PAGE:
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This is a fascinating but ultimately frustrating glimpse into new Icelandic music. The oldest composer here is 61-year-old Ragnhildur Gísladóttir, who has emerged recently as a significant artist, and the youngest is Snorri Hallgrímsson, who is only 28. All were allowed to work with the choir right through the rehearsal/concert/recording process. The problem is that one wants to hear a whole set of pieces by each of them. Stylistically, the music is very diverse, with inputs from folk, film and electronic backgrounds, and, apart from the psalm-derived title piece by Páll Ragnar Pálsson, mostly secular. Texts come from the national bard Halldór Laxness (winner of the 1955 Nobel Prize for literature) but also, in Bára Grímsdóttir’s A Young Man’s Song, from William Blake. This is the fifth CD by SICC and they’re best when they focus on a single composer, whether Guðmundur Gottskálksson or Sir John Tavener. Great singing, though.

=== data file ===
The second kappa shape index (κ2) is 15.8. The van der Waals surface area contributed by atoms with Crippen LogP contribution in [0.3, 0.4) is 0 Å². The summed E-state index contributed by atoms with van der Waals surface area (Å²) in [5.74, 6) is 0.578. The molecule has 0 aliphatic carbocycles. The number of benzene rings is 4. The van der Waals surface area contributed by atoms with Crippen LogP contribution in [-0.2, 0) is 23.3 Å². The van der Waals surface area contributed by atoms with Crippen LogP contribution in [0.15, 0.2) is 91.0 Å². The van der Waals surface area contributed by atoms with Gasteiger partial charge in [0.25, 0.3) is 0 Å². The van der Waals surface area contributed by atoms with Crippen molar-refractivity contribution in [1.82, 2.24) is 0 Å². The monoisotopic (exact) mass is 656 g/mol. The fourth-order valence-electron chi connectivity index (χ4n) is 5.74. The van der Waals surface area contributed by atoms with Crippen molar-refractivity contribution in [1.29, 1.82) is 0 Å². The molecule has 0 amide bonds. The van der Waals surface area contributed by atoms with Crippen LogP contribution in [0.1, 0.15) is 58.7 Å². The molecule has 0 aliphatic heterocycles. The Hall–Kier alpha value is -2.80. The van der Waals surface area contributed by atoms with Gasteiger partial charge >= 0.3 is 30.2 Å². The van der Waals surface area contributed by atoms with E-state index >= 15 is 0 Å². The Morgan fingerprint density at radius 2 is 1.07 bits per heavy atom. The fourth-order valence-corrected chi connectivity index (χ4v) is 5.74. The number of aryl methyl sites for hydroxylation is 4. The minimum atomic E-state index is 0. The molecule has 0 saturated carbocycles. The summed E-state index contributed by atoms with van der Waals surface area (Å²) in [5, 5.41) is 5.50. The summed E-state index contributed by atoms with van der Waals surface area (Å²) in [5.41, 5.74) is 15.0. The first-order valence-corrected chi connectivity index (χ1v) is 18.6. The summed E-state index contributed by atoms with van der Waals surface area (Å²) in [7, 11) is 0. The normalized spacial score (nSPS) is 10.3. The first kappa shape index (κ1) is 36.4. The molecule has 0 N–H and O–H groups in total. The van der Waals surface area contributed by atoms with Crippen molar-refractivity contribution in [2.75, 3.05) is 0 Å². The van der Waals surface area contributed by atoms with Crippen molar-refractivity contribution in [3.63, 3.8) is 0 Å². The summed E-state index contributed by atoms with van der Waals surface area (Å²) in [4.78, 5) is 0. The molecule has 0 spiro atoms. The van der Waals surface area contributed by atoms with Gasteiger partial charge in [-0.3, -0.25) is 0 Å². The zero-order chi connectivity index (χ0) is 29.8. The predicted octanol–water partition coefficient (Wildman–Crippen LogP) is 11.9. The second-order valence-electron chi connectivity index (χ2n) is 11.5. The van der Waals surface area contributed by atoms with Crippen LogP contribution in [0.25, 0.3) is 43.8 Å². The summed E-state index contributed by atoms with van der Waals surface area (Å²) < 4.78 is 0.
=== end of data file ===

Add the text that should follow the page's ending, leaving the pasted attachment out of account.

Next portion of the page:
BRIAN MORTON Read the full review on Agora Classica

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